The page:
John Tyson studies biological control systems from a rigorous mathematical perspective, building realistic models to gain deeper understanding of cell physiology. He is principally concerned with mechanisms controlling the cell division cycle in budding yeast, fission yeast, Xenopus embryos and egg extracts, Drosophilia embryos and mammalian cells.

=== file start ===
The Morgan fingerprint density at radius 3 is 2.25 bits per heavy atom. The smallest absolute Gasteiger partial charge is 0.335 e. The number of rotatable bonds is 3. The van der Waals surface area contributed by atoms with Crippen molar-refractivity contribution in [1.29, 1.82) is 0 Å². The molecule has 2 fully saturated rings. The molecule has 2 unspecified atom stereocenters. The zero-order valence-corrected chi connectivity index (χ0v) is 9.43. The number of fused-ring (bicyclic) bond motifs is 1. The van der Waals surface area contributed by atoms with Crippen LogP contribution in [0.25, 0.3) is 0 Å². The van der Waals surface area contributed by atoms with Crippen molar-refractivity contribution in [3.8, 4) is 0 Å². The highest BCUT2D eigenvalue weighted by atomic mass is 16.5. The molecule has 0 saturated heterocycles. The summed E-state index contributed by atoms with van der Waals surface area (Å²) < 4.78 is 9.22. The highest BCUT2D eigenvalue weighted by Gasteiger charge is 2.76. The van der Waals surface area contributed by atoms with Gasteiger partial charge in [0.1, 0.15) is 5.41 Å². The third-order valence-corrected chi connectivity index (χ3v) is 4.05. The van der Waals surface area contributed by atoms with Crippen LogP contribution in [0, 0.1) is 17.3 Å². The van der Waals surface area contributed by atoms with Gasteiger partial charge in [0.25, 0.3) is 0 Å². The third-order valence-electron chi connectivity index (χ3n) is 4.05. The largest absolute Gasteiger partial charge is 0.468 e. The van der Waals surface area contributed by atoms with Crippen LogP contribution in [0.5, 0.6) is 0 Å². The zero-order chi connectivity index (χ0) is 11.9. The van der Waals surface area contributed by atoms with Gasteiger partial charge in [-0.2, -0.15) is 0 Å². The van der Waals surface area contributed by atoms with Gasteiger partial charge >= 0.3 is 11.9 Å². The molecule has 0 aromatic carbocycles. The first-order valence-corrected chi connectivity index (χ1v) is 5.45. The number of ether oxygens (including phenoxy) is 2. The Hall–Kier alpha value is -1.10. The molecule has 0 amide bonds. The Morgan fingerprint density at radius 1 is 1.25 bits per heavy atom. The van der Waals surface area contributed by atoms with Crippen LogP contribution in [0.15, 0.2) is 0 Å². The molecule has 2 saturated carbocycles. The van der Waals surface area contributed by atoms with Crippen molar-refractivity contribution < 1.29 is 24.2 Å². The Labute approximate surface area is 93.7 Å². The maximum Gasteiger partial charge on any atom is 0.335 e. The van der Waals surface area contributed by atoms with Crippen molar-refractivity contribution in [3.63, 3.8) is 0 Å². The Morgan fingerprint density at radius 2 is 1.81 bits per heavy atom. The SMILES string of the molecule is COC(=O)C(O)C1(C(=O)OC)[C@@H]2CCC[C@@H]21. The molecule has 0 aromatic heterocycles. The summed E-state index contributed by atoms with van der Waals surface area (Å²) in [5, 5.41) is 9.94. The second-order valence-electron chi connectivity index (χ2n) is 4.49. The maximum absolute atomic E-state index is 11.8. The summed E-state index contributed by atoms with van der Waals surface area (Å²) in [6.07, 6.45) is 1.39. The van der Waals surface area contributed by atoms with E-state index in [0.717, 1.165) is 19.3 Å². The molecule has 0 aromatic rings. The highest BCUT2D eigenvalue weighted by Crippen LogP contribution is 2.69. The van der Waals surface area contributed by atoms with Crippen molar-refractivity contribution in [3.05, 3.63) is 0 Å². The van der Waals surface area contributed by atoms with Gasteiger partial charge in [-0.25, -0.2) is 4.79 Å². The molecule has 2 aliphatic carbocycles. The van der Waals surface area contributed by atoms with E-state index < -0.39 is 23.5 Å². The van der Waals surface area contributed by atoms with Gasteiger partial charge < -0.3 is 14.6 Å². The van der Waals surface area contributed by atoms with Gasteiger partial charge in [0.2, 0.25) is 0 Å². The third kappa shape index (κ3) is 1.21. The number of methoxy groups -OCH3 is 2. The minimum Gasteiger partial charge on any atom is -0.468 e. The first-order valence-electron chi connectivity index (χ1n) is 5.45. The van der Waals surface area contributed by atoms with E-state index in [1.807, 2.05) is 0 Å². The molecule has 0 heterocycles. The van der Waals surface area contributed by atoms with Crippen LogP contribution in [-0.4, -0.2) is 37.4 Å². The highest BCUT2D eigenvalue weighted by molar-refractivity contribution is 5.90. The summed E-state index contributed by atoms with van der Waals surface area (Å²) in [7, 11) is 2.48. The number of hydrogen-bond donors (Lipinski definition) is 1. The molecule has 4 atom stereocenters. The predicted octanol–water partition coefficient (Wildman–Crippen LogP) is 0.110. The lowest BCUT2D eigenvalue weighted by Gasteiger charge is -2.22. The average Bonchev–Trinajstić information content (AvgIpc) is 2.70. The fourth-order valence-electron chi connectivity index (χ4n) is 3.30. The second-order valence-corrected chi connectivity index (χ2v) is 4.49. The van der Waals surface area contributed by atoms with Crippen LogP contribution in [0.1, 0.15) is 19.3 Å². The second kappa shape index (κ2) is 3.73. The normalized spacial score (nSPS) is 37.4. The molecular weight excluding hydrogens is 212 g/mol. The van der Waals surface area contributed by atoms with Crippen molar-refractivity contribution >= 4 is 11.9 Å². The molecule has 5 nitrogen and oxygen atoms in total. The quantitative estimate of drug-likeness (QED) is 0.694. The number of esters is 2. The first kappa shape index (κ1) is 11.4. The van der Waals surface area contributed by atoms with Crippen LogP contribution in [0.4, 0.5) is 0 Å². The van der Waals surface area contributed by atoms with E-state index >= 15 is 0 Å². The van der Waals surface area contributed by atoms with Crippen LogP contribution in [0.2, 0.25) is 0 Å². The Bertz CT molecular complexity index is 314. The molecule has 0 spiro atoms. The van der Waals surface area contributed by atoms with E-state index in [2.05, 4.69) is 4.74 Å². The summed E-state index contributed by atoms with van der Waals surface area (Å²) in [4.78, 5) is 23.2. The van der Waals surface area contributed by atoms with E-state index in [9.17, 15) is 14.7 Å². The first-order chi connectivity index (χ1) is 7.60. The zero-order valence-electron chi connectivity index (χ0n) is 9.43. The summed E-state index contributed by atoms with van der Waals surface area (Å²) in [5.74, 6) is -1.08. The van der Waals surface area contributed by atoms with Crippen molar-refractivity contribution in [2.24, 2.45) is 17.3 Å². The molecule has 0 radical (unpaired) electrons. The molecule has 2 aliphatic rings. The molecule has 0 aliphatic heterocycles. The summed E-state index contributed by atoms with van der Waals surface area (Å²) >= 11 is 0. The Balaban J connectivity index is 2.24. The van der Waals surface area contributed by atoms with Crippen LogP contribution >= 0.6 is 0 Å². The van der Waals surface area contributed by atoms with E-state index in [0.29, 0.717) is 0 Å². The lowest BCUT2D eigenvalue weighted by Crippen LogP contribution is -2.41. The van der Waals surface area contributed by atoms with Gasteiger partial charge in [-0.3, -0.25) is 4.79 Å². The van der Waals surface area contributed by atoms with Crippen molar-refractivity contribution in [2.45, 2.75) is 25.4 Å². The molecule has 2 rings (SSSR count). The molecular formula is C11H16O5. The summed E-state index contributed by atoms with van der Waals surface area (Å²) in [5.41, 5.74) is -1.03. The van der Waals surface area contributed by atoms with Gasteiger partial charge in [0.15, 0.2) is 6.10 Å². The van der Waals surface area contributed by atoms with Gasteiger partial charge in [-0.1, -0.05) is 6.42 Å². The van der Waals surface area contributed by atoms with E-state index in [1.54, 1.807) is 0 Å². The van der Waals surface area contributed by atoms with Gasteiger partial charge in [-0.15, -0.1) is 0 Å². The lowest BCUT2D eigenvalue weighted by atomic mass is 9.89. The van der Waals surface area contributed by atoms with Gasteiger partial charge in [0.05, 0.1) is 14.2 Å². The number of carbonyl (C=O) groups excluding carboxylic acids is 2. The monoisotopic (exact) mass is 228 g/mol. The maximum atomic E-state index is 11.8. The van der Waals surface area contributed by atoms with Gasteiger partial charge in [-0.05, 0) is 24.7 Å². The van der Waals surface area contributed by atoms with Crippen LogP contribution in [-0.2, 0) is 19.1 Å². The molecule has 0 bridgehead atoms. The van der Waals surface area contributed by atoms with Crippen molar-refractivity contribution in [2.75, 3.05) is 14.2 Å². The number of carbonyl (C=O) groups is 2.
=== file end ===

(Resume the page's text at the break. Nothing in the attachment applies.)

Progression through the cell division cycle is controlled by scores of interacting proteins. Many molecular systems biologists are working to understand how these interacting proteins govern the events of the cell cycle. Dr. Tyson uses a novel approach: he converts the molecular interactions among genes and proteins into sets of differential equations that can be simulated with a computer and then checked against the observed behavior of dividing cells. Since his mathematically rendered computer model gives an accurate representation of dividing cells, it clarifies the molecular details of cell cycle control and makes predictions about how cells will respond to novel conditions; for example, how cancer cells might respond to novel drug therapies.